"If people don't have enough to eat they only have three options: they can revolt, they can migrate or they can die. We need a better action plan," she said.
As Paul Krugman points out in a NYT Op-Ed piece today, the single most important cause of the rise of food prices is the "supply problem" created by bad weather that has ruined crops. But, the evidence is mounting that the bad weather is symptomatic of global climate change and we really have not adjusted to that fact. As I keep reminding you, we are expecting an additional two billion people at the table three or four decades from now, and the food situation is only going to get more troublesome.

Sunday, February 6, 2011

US Census Data Highlight the Growing Diversity

The US Census Bureau is in the process of releasing the first set of detailed data from the 2010 Census that are required for congressional redistricting, and each new release of data generates headlines (often with a good quote from William Frey at the Brookings Institution). This past Thursday the race/ethnic data by state were made available and they highlight a now common theme in the United States--immigration patterns since the 1965 changes to the immigration law, combined with high levels of undocumented immigration--have produced an ever more ethnically diverse society.

The result has been a changed American landscape, with whites now a minority of the youth population in 10 states, including Arizona, where tensions over immigration have flared, said William H. Frey, a demographer at the Brookings Institution.
“This is a huge demographic transformation,” Mr. Frey said. “A cultural generation gap is emerging.”
The growing divide between a diverse young population and an aging white population raises some potentially tricky policy questions. Will older whites be willing to allocate money to educate a younger generation that looks less like their own children than ever before? How will a diverse young generation handle growing needs for aging whites?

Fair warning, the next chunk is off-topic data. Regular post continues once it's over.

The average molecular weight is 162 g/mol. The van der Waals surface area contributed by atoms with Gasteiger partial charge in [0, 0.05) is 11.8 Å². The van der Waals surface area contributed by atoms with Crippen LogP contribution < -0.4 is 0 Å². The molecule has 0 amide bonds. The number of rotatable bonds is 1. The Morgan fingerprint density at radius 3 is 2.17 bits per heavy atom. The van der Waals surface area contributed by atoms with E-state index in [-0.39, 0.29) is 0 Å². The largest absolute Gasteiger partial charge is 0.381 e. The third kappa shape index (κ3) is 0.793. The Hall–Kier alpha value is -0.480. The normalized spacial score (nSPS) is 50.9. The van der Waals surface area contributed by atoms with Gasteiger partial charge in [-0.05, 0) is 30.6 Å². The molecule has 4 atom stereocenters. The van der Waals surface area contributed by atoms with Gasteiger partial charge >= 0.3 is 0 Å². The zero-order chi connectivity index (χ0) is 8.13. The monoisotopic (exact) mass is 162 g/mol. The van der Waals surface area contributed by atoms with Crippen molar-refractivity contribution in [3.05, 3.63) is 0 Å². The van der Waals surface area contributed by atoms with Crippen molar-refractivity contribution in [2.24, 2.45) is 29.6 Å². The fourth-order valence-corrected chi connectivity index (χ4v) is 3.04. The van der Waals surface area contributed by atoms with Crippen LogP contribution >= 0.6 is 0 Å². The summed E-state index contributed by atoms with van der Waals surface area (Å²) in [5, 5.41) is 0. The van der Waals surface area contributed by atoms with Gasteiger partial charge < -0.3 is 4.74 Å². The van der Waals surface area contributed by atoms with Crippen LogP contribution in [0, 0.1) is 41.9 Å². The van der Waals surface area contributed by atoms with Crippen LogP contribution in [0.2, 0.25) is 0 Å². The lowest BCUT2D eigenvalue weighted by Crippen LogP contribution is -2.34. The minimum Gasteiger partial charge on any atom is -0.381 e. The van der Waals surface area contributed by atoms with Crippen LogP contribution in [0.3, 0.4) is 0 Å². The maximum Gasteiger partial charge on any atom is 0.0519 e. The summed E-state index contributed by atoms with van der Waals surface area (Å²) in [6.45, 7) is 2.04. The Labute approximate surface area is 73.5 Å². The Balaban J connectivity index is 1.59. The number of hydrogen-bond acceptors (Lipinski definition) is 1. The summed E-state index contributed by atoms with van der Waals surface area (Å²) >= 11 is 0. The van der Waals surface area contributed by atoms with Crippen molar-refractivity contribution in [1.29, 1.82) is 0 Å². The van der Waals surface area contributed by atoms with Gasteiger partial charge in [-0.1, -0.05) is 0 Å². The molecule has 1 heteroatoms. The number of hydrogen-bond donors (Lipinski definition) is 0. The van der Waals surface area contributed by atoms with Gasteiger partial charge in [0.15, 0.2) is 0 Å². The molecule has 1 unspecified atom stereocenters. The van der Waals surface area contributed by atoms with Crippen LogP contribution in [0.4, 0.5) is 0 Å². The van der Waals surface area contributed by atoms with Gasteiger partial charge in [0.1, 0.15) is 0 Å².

The rapid change has infused political debates, and they have been noisiest in the states with the largest gaps.
Arizona is the leader, with whites accounting for just 42 percent of its young people, compared with 83 percent of its residents 65 and older, according to Mr. Frey. Over all, the state’s Hispanic population nearly tripled between 1990 and 2009, and is now a third of all residents. Nevada ranks second in the gap between aging whites and diverse youth, Mr. Frey said.
A very nice visualization of this process can be seen by visiting a new website hosted by the National Geographic to display the geographic diversity in the most common surnames. Spanish surnames, for example, now dominate the American southwest. The group at University College London that created this map also has been mapping names for other parts of the world.

Friday, February 4, 2011

How Poor is the Average Egyptian?

If you have been watching the talking heads on television discussing the situation in Egypt, one number keeps popping up--that half of Egyptians live on less than $2 per day. Since this number is usually tossed out with crowds in Cairo as the background, the implication is that about half of the demonstrators in Tahrir Square are living on this small amount of money. It seems very unlikely that very many people in Cairo have an income this low and, in all events, the World Bank estimates that only 18 percent of Egyptians live on less than $2 per day, as I note in Chapter 10. Most of these people are living in rural villages, not in Cairo or Alexandria. By comparison, 36 percent of Chinese and 76 percent of Indians are living on less than $2 per day. Almost certainly the greater frustration in Egypt is that it is very difficult to reach a reasonably high level of living. The average per person income in Egypt (in current US dollars) is $5,680 per year (about $16 per day), but in China it is $6,890. So, Egypt has fewer desperately poor people (as a percentage of the population) than China, but the average income in China is higher than in Egypt. Will a change in government in Egypt change this situation? A lot of people on the street seem to think so.